First in a series — but this series is supposed to stop at two. How unusual is that? Unusual enough that I gotta comment on it!

Brave move, author Emma Scott!

Here’s the description:

“I would love you forever, if I only had the chance…”

Kacey Dawson has always lived life on the edge–impulsively, sometimes recklessly. And now, as lead guitarist for a hot up-and-coming band, she is poised at the brink of fame and fortune. But she is torn between wanting to be a serious musician, and the demons that lure her down the glittering, but alcohol-soaked path of rock stardom. A wrecked concert in Las Vegas threatens to ruin her career entirely. She wakes up with the hangover from hell and no memory of the night before, or how she ended up on her limo driver’s couch…

Jonah Fletcher is running out of time. He knows his situation is hopeless, and he’s vowed to make the most of the handful of months he has left to him. His plans include seeing the opening of his glass installation at a prestigious art gallery…they do not include falling in love with a wild, tempestuous rock musician who wound up passed out on his couch.

Jonah sees that Kacey is on a path to self-destruction. He lets her crash with him for a few days to dry out and get her head on straight. But neither of them expected the deep connection they felt, or how that connection could grow so fast from friendship into something more. Something deep and pure and life-changing…something as fragile as glass, that they both know will shatter in the end no matter how hard they try to hold on to it.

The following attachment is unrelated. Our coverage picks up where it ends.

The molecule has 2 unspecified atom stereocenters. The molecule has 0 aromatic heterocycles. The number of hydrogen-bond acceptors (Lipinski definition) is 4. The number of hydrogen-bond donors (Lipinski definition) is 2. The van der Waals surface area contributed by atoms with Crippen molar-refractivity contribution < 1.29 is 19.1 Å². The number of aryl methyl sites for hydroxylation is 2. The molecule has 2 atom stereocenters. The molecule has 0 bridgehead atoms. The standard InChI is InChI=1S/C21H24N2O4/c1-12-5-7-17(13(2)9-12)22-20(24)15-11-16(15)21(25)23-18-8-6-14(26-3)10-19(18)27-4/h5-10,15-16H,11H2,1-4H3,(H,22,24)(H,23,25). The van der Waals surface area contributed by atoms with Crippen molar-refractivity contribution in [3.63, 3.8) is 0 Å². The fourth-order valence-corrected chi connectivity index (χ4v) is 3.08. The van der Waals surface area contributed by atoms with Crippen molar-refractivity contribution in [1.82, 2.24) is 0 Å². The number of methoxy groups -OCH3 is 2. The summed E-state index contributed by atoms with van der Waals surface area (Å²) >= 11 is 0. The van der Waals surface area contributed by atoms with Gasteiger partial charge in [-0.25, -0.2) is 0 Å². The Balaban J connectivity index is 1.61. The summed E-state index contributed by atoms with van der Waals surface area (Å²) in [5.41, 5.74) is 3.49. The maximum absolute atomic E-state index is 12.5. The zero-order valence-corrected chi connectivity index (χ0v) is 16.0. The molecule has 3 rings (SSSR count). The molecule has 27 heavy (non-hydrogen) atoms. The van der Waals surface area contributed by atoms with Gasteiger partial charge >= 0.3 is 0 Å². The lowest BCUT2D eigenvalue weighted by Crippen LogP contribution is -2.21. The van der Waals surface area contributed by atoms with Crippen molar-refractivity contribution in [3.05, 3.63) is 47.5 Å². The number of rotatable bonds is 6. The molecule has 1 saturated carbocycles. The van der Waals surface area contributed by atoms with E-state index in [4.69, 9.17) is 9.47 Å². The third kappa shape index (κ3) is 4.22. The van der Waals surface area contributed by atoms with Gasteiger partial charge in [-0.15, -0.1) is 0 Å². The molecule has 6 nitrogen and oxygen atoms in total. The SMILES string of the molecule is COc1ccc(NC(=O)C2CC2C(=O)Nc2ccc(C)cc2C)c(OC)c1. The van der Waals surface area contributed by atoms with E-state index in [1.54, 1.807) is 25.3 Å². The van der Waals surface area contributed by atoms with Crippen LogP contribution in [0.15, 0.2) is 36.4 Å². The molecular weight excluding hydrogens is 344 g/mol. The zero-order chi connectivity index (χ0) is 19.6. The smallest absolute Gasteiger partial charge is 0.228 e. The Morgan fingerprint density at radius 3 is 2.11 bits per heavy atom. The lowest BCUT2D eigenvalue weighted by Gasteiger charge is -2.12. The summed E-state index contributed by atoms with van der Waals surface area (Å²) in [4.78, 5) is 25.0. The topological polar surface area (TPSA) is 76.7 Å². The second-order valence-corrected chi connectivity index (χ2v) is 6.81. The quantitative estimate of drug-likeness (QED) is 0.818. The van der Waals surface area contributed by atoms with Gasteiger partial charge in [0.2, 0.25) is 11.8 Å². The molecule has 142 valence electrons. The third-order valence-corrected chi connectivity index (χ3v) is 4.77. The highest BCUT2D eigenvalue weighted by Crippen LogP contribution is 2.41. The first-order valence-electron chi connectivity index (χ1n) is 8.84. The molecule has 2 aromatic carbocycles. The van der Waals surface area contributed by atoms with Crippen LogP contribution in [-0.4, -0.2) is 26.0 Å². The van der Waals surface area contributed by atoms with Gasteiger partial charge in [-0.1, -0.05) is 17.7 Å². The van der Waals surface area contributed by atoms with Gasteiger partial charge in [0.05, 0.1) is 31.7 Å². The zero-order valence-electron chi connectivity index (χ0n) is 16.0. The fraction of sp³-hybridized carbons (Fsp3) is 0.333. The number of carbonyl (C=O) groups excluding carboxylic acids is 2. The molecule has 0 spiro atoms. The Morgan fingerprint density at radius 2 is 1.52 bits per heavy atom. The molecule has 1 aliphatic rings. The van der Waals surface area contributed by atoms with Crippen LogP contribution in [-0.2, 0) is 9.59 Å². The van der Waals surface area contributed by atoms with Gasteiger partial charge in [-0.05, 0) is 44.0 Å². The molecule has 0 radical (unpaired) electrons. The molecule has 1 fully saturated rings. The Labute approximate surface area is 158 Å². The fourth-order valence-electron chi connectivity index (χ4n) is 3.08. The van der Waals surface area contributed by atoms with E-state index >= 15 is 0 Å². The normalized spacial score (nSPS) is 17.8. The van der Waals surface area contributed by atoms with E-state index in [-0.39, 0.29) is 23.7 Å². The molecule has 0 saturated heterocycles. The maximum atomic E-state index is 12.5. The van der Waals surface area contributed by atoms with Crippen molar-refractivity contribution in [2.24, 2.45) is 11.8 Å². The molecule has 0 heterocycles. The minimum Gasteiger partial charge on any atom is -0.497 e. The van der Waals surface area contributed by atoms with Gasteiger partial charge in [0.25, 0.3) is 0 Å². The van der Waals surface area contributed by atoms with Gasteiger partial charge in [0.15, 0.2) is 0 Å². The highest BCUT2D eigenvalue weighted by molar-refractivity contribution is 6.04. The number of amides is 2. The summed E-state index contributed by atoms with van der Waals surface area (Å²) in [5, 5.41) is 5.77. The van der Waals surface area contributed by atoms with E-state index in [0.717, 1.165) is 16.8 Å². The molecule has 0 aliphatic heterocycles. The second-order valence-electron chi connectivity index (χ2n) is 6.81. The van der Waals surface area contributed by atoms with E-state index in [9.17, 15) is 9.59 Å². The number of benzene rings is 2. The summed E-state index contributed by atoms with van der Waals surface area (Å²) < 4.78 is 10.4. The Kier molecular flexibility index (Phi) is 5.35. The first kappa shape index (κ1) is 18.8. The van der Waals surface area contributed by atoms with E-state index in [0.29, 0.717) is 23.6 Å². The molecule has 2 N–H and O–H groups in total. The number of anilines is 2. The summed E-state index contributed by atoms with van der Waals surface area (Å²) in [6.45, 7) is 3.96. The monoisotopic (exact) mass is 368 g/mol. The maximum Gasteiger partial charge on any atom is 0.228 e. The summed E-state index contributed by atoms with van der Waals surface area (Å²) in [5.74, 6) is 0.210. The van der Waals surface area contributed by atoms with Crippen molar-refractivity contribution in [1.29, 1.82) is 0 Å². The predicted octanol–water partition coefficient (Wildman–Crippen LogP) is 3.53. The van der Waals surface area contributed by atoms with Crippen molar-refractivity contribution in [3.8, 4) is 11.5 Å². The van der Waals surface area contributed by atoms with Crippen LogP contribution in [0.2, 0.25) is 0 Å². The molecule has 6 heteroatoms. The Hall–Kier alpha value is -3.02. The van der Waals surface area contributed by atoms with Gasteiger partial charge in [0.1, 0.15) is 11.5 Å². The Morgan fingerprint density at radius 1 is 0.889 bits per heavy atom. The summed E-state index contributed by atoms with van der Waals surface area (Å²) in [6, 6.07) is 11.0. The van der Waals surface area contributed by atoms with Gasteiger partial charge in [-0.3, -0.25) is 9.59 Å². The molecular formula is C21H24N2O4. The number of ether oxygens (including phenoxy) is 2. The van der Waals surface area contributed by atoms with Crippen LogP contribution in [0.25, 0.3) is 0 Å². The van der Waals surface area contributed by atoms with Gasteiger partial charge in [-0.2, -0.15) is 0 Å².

Full Tilt is a story about what it means to love with your whole heart, to sacrifice, to experience terrible grief and soaring joy. To live life with all its beauty, and all its pain, and in the end to be able to smile through tears and know you wouldn’t have changed a thing.

I like the parallel between what they have and glass. Nicely done! (but oh, those typos in the first paragraph! Susan is beating her head on things and given that she’s still got a concussion, this is not good.)

The opening here’s pretty cliched, no? Wild child living large, on the brink of stardom, about to throw it away because of the excesses… yeah, been there.

But to wind up on the limo driver’s couch? Didn’t his bosses teach him what to do with a drunk? Or is she that special? (I can maybe live with it if she is. Depends on how it’s done.)

And then we get that beautiful parallel with glass and oh, if you can come up with that, Emma Scott, I’m thinking maybe this isn’t just a romance, it’s something that ought to be taught in lit classes everywhere because that’s the sort of example I bet kids will get. Not white whales.


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